For a trademark which consists of a neologism or a word produced by a combination of elements regarded as descriptive, it is not sufficient that each of its components may be found to be descriptive. The neologism or word itself must also be found to be so (see LOKTHREAD, Paragraph 30 and the case law cited).

A trademark consisting of a neologism or a word composed of elements, each of which is descriptive of characteristics of the goods or services in respect of which registration is sought, is itself descriptive of the characteristics of those goods or services for the purposes of Article 7(1)(c), unless there is a perceptible difference between the neologism or the word and the mere sum of its parts: that would be the case where, because of the unusual nature of the combination in relation to the goods or services, the neologism or word creates an impression which is sufficiently far removed from that produced by the mere combination of meanings lent by the elements of which it is composed, with the result that the word is more than the sum of its parts. In that regard, an analysis of the word at issue in the light of the appropriate lexical and grammatical rules is also relevant (see LOKTHREAD, Paragraph 31 and the case law cited).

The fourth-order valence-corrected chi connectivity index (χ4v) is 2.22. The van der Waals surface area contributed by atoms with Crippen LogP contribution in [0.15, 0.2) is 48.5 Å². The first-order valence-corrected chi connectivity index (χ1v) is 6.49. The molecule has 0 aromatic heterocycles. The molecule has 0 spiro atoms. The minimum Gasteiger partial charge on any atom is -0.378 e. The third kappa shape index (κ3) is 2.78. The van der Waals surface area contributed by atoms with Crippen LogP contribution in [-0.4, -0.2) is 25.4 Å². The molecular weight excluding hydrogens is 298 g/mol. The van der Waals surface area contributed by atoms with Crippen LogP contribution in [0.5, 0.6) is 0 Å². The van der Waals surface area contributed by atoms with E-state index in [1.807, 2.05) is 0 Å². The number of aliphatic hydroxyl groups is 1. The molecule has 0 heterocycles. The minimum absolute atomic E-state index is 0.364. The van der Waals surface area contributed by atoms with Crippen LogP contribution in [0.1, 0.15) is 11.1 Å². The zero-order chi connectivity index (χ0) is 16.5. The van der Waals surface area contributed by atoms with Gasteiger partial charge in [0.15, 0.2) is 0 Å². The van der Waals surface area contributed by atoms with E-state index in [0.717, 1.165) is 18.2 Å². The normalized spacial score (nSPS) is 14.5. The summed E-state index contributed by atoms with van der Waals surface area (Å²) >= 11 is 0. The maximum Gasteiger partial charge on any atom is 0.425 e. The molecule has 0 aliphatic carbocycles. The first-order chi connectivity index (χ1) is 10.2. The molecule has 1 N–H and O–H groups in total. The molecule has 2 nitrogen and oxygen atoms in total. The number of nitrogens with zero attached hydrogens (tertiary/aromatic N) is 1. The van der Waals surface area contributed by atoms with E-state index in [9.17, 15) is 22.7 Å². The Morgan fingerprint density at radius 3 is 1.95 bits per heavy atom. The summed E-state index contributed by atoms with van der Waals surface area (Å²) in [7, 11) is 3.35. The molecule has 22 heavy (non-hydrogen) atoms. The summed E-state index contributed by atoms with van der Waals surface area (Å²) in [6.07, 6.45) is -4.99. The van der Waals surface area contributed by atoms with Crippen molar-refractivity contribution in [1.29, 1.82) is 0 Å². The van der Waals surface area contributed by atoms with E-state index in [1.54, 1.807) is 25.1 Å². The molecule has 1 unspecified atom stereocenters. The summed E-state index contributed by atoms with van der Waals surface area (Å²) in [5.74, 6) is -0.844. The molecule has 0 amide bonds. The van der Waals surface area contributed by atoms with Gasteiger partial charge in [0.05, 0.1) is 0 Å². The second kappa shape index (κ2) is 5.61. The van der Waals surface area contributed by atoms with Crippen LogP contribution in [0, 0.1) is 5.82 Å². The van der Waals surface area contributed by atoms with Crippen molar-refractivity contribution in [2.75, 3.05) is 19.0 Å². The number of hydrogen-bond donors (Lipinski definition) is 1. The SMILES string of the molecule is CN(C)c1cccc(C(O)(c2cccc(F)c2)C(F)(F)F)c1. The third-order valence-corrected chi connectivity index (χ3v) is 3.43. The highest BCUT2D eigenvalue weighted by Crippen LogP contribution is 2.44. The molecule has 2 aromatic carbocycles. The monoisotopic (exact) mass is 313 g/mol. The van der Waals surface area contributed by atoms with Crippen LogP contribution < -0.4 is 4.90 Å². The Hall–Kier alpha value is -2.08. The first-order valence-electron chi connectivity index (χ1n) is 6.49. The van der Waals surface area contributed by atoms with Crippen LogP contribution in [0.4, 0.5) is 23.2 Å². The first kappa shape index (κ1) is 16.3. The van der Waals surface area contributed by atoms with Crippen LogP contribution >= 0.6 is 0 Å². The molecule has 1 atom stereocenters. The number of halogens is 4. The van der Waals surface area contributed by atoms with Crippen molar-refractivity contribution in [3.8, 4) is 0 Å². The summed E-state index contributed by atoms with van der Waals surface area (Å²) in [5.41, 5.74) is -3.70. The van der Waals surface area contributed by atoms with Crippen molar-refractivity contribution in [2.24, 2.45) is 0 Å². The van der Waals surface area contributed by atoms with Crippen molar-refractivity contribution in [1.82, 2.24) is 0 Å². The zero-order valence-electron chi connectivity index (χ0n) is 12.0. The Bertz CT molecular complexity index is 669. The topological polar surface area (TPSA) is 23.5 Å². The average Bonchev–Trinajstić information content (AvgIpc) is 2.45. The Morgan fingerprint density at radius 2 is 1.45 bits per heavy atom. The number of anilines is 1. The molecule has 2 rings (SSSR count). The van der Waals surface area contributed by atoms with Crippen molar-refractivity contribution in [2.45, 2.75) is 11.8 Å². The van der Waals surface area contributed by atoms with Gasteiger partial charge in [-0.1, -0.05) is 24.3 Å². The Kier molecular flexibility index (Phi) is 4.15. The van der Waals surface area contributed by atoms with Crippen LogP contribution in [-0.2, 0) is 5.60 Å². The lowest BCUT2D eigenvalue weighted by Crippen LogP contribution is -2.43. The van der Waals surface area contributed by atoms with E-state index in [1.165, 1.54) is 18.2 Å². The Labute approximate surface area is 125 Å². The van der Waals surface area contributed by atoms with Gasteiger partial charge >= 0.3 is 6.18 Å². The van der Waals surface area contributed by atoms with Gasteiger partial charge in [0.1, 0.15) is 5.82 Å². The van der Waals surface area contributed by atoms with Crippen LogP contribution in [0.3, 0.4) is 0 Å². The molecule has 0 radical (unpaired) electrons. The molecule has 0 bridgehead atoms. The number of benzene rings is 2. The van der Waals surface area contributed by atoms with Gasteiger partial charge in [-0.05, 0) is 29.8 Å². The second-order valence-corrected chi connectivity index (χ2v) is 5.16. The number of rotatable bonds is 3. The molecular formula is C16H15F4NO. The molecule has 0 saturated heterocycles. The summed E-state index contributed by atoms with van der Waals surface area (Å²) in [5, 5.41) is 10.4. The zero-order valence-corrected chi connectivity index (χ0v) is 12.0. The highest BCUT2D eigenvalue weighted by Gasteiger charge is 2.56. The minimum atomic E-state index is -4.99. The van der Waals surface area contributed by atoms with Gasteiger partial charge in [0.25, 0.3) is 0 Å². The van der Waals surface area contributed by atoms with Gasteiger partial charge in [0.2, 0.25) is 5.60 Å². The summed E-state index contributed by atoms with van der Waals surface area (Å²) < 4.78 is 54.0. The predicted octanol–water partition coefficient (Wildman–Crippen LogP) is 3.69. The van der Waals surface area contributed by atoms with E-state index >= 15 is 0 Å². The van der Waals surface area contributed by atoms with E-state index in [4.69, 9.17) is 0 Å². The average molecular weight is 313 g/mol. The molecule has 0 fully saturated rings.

In the present case, the question was whether the relevant public - that is, English-speaking average consumers and professionals in the European Union - would perceive the sign ELITEPAD as descriptive in relation to the goods concerned (ie, computers).

According to the General Court, the simple combination of the components ‘elite’ and ‘pad’, brought together in the mark applied for, did not constitute an unusual variation from a syntactic or semantic point of view, and that combination would not result in a specific meaning different from that conveyed by the two components.  It is common in English to create words by coupling together two words, each of which has a meaning (see Campina Melkunie v Benelux-Merkenbureau (BIOMILD) (Case C-265/00), Paragraph 40; Koninklijke KPN Nederland v Benelux-Merkenbureau (POSTKANTOOR) (C-363/99), Paragraph 104; LOKTHREAD, Paragraph 52; Duro Sweden v OHIM (EASYCOVER) (Case T-346/07), Paragraph 52).